By means of EDX analysis, it is possible to determine an overview of the elemental composition of the materials. In addition, depending on the task at hand, we can carry out individual surface examinations, analyses of inclusions, impurities and much more.
Atlantic Copper x 150 BSE: A SEM image with a BSE detector at 150x magnification. BSE (Backscattered Electrons) detector allows to detect the electrons elastically scattered from the primary beam at the atomic nuclei. Since the heavy elements reflect the electrons better than the light elements, an image displayed by the BSE detector has better element contrast. Thus, heavy elements appear brighter on the image than light elements.
Atlantic Copper x 150 Topo: A topographic SEM image with BSE detector at 150x magnification. The BSE (Back Scattered Electrons) detector is divided into four quadrants. A special configuration of the individual quadrants makes it possible to display the topographical properties of the sample surface. Thus, higher lying areas on the image appear brighter than lower lying areas.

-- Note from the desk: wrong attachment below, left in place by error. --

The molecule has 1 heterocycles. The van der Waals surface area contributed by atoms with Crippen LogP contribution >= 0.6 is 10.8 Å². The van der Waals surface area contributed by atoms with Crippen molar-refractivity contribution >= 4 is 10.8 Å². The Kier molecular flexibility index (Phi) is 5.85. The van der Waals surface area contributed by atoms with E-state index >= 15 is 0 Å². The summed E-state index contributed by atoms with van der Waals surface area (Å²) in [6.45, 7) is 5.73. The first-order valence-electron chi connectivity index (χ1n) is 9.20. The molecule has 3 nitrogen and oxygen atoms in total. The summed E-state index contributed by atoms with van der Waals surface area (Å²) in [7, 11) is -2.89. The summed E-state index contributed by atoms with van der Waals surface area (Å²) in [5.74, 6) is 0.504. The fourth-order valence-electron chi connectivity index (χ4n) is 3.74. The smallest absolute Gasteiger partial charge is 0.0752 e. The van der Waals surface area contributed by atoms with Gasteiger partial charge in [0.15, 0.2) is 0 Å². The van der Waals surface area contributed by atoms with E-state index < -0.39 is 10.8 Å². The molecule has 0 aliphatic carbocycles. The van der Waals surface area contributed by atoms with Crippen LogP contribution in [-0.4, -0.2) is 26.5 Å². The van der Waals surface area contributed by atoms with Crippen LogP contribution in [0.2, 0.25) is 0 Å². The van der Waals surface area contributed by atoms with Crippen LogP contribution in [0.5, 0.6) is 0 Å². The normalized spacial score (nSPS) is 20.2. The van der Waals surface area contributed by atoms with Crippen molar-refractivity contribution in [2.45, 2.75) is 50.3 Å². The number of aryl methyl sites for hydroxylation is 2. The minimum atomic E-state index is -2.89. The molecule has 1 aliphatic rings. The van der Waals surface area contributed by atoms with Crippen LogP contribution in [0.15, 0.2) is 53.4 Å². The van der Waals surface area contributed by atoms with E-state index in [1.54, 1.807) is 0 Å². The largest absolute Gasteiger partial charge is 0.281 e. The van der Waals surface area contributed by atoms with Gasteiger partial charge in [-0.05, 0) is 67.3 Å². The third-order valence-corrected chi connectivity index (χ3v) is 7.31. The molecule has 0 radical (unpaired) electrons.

Atlantic Copper x 150 SE: A SEM image with SE detector at 150x magnification. SE (secondary electron) detector is used to detect the low-energy electrons produced by electron bombardment of the sample surface. The best resolution is achieved with the SE detector.
Sum spectrum: An EDX (energy dispersive X-ray spectroscopy) overview spectrum at 150x magnification. The surface is scanned with the electron beam. This beam excites the atoms in the sample, which then emit X-ray radiation of an energy specific to the respective element. Elements are clearly identified by this characteristic X-ray radiation and a 2D distribution image is created.
EDS layer image C: The distribution of carbon superimposed on the SEM image at 150x magnification.
EDS layer image: The distribution of detected elements overlaid with the SEM image at 150x magnification. The base material contains mainly iron and manganese. Thus, distributions of these elements were not shown in favour of better visibility.